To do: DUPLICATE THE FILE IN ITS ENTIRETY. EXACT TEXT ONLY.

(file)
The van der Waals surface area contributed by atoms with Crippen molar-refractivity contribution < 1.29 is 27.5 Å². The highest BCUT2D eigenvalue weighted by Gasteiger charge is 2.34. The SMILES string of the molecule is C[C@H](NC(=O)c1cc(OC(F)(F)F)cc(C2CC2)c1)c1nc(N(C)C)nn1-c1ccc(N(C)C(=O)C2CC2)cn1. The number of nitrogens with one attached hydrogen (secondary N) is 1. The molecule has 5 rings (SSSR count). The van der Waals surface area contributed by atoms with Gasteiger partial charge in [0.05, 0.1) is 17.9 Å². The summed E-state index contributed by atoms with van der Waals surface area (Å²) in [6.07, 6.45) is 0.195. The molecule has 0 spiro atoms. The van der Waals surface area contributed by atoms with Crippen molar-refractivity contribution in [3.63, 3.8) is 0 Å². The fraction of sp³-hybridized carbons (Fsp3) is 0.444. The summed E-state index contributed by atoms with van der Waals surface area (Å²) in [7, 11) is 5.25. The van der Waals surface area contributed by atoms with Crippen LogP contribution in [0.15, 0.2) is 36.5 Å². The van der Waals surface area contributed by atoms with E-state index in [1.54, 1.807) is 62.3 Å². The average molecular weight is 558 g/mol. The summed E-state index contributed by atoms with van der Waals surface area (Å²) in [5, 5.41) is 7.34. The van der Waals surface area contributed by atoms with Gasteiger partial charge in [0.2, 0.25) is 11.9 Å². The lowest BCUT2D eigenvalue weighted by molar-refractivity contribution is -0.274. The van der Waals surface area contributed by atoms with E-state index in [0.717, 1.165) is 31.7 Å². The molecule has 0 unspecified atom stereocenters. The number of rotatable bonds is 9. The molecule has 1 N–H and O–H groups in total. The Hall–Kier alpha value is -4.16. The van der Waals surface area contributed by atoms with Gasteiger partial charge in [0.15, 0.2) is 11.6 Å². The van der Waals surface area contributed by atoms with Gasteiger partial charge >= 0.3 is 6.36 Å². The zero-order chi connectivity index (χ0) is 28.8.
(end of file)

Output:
The van der Waals surface area contributed by atoms with Crippen molar-refractivity contribution < 1.29 is 27.5 Å². The highest BCUT2D eigenvalue weighted by Gasteiger charge is 2.34. The SMILES string of the molecule is C[C@H](NC(=O)c1cc(OC(F)(F)F)cc(C2CC2)c1)c1nc(N(C)C)nn1-c1ccc(N(C)C(=O)C2CC2)cn1. The number of nitrogens with one attached hydrogen (secondary N) is 1. The molecule has 5 rings (SSSR count). The van der Waals surface area contributed by atoms with Gasteiger partial charge in [0.05, 0.1) is 17.9 Å². The summed E-state index contributed by atoms with van der Waals surface area (Å²) in [6.07, 6.45) is 0.195. The molecule has 0 spiro atoms. The van der Waals surface area contributed by atoms with Crippen molar-refractivity contribution in [3.63, 3.8) is 0 Å². The fraction of sp³-hybridized carbons (Fsp3) is 0.444. The summed E-state index contributed by atoms with van der Waals surface area (Å²) in [7, 11) is 5.25. The van der Waals surface area contributed by atoms with Crippen LogP contribution in [0.15, 0.2) is 36.5 Å². The van der Waals surface area contributed by atoms with E-state index in [1.54, 1.807) is 62.3 Å². The average molecular weight is 558 g/mol. The summed E-state index contributed by atoms with van der Waals surface area (Å²) in [5, 5.41) is 7.34. The van der Waals surface area contributed by atoms with Gasteiger partial charge in [0.2, 0.25) is 11.9 Å². The lowest BCUT2D eigenvalue weighted by molar-refractivity contribution is -0.274. The van der Waals surface area contributed by atoms with E-state index in [0.717, 1.165) is 31.7 Å². The molecule has 0 unspecified atom stereocenters. The number of rotatable bonds is 9. The molecule has 1 N–H and O–H groups in total. The Hall–Kier alpha value is -4.16. The van der Waals surface area contributed by atoms with Gasteiger partial charge in [0.15, 0.2) is 11.6 Å². The van der Waals surface area contributed by atoms with Gasteiger partial charge >= 0.3 is 6.36 Å². The zero-order chi connectivity index (χ0) is 28.8.